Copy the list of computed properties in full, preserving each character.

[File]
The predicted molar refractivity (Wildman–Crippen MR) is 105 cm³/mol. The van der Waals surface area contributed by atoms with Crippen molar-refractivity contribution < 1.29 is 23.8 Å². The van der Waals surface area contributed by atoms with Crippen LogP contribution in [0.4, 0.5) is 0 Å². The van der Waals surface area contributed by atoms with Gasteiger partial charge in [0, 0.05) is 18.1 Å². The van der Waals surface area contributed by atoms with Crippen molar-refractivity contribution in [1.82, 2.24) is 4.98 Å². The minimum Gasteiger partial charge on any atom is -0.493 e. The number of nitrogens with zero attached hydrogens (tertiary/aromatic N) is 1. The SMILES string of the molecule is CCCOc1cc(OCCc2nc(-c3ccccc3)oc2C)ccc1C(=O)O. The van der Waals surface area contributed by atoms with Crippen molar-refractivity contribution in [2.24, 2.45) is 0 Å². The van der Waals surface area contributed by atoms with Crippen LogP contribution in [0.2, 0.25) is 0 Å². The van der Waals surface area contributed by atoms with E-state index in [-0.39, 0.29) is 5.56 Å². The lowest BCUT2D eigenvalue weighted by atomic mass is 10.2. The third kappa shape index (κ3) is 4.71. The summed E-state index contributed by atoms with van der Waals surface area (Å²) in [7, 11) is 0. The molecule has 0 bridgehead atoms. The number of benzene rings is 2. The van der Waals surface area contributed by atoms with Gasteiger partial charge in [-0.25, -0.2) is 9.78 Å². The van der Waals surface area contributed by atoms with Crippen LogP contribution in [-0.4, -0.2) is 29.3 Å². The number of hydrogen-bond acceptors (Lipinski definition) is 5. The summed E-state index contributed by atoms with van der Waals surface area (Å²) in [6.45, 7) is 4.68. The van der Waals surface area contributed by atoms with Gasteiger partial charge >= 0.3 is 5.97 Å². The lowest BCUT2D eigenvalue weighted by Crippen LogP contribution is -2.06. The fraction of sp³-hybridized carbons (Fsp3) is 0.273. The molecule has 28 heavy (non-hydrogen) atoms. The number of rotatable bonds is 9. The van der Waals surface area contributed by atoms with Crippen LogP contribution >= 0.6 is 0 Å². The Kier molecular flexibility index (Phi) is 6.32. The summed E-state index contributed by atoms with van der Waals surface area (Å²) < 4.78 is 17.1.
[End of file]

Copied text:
The predicted molar refractivity (Wildman–Crippen MR) is 105 cm³/mol. The van der Waals surface area contributed by atoms with Crippen molar-refractivity contribution < 1.29 is 23.8 Å². The van der Waals surface area contributed by atoms with Crippen LogP contribution in [0.4, 0.5) is 0 Å². The van der Waals surface area contributed by atoms with Gasteiger partial charge in [0, 0.05) is 18.1 Å². The van der Waals surface area contributed by atoms with Crippen molar-refractivity contribution in [1.82, 2.24) is 4.98 Å². The minimum Gasteiger partial charge on any atom is -0.493 e. The number of nitrogens with zero attached hydrogens (tertiary/aromatic N) is 1. The SMILES string of the molecule is CCCOc1cc(OCCc2nc(-c3ccccc3)oc2C)ccc1C(=O)O. The van der Waals surface area contributed by atoms with Crippen molar-refractivity contribution in [2.24, 2.45) is 0 Å². The van der Waals surface area contributed by atoms with Crippen LogP contribution in [0.2, 0.25) is 0 Å². The van der Waals surface area contributed by atoms with E-state index in [-0.39, 0.29) is 5.56 Å². The lowest BCUT2D eigenvalue weighted by atomic mass is 10.2. The third kappa shape index (κ3) is 4.71. The summed E-state index contributed by atoms with van der Waals surface area (Å²) in [7, 11) is 0. The molecule has 0 bridgehead atoms. The number of benzene rings is 2. The van der Waals surface area contributed by atoms with Gasteiger partial charge in [-0.25, -0.2) is 9.78 Å². The van der Waals surface area contributed by atoms with Crippen LogP contribution in [-0.4, -0.2) is 29.3 Å². The number of hydrogen-bond acceptors (Lipinski definition) is 5. The summed E-state index contributed by atoms with van der Waals surface area (Å²) in [6.45, 7) is 4.68. The van der Waals surface area contributed by atoms with Gasteiger partial charge >= 0.3 is 5.97 Å². The lowest BCUT2D eigenvalue weighted by Crippen LogP contribution is -2.06. The fraction of sp³-hybridized carbons (Fsp3) is 0.273. The molecule has 28 heavy (non-hydrogen) atoms. The number of rotatable bonds is 9. The van der Waals surface area contributed by atoms with Crippen LogP contribution >= 0.6 is 0 Å². The Kier molecular flexibility index (Phi) is 6.32. The summed E-state index contributed by atoms with van der Waals surface area (Å²) < 4.78 is 17.1.